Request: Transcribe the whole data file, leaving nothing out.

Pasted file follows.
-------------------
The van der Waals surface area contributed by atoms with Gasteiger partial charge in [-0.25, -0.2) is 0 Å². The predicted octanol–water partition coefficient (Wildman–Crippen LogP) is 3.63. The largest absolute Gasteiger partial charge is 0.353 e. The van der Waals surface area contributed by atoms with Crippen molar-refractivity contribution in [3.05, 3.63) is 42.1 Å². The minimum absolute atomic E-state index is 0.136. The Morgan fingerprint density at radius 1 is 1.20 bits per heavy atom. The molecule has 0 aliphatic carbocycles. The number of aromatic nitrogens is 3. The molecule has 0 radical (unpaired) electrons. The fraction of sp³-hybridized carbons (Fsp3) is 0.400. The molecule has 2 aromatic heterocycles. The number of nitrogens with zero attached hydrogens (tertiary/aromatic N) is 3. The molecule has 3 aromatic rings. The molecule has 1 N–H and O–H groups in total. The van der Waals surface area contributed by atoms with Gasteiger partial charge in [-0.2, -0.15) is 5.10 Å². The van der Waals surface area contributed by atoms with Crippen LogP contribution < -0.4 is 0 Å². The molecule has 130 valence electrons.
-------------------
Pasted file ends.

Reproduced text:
The van der Waals surface area contributed by atoms with Gasteiger partial charge in [-0.25, -0.2) is 0 Å². The predicted octanol–water partition coefficient (Wildman–Crippen LogP) is 3.63. The largest absolute Gasteiger partial charge is 0.353 e. The van der Waals surface area contributed by atoms with Crippen molar-refractivity contribution in [3.05, 3.63) is 42.1 Å². The minimum absolute atomic E-state index is 0.136. The Morgan fingerprint density at radius 1 is 1.20 bits per heavy atom. The molecule has 0 aliphatic carbocycles. The number of aromatic nitrogens is 3. The molecule has 0 radical (unpaired) electrons. The fraction of sp³-hybridized carbons (Fsp3) is 0.400. The molecule has 2 aromatic heterocycles. The number of nitrogens with zero attached hydrogens (tertiary/aromatic N) is 3. The molecule has 3 aromatic rings. The molecule has 1 N–H and O–H groups in total. The van der Waals surface area contributed by atoms with Gasteiger partial charge in [-0.2, -0.15) is 5.10 Å². The van der Waals surface area contributed by atoms with Crippen LogP contribution < -0.4 is 0 Å². The molecule has 130 valence electrons.